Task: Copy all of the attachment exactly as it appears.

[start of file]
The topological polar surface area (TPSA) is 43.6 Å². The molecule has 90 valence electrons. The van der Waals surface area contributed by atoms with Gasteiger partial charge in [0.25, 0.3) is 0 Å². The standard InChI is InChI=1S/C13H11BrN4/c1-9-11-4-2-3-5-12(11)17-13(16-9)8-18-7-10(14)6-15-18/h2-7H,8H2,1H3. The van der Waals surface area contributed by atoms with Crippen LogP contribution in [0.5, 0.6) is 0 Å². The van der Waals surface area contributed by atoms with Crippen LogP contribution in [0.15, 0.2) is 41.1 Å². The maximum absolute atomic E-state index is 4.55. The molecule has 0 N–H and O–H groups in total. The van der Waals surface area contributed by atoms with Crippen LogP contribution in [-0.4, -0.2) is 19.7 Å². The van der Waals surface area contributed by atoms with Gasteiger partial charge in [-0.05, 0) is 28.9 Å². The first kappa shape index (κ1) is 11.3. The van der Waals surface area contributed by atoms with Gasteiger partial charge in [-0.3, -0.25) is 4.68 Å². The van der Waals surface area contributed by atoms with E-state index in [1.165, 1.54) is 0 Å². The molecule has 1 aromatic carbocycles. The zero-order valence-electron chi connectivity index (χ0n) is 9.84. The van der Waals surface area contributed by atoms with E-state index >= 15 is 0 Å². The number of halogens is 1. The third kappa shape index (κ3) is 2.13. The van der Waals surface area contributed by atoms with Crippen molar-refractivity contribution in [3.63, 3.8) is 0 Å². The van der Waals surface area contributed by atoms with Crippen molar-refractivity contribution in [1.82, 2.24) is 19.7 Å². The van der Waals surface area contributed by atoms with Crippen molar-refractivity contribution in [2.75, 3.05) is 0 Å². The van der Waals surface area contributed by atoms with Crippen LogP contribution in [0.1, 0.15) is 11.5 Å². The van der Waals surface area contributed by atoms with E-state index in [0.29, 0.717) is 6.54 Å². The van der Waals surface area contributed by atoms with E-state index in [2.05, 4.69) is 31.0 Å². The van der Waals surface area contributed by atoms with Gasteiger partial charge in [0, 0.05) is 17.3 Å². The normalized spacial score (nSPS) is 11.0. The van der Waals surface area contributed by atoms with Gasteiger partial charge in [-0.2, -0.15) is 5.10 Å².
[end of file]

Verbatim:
The topological polar surface area (TPSA) is 43.6 Å². The molecule has 90 valence electrons. The van der Waals surface area contributed by atoms with Gasteiger partial charge in [0.25, 0.3) is 0 Å². The standard InChI is InChI=1S/C13H11BrN4/c1-9-11-4-2-3-5-12(11)17-13(16-9)8-18-7-10(14)6-15-18/h2-7H,8H2,1H3. The van der Waals surface area contributed by atoms with Crippen LogP contribution in [0.5, 0.6) is 0 Å². The van der Waals surface area contributed by atoms with Crippen LogP contribution in [0.15, 0.2) is 41.1 Å². The maximum absolute atomic E-state index is 4.55. The molecule has 0 N–H and O–H groups in total. The van der Waals surface area contributed by atoms with Crippen LogP contribution in [-0.4, -0.2) is 19.7 Å². The van der Waals surface area contributed by atoms with Gasteiger partial charge in [-0.05, 0) is 28.9 Å². The first kappa shape index (κ1) is 11.3. The van der Waals surface area contributed by atoms with Gasteiger partial charge in [-0.3, -0.25) is 4.68 Å². The van der Waals surface area contributed by atoms with E-state index in [1.165, 1.54) is 0 Å². The molecule has 1 aromatic carbocycles. The zero-order valence-electron chi connectivity index (χ0n) is 9.84. The van der Waals surface area contributed by atoms with E-state index >= 15 is 0 Å². The number of halogens is 1. The third kappa shape index (κ3) is 2.13. The van der Waals surface area contributed by atoms with Crippen molar-refractivity contribution in [3.63, 3.8) is 0 Å². The van der Waals surface area contributed by atoms with Crippen molar-refractivity contribution in [1.82, 2.24) is 19.7 Å². The van der Waals surface area contributed by atoms with Crippen molar-refractivity contribution in [2.75, 3.05) is 0 Å². The van der Waals surface area contributed by atoms with Crippen LogP contribution in [0.1, 0.15) is 11.5 Å². The van der Waals surface area contributed by atoms with E-state index in [0.29, 0.717) is 6.54 Å². The van der Waals surface area contributed by atoms with E-state index in [2.05, 4.69) is 31.0 Å². The van der Waals surface area contributed by atoms with Gasteiger partial charge in [0, 0.05) is 17.3 Å². The normalized spacial score (nSPS) is 11.0. The van der Waals surface area contributed by atoms with Gasteiger partial charge in [-0.2, -0.15) is 5.10 Å².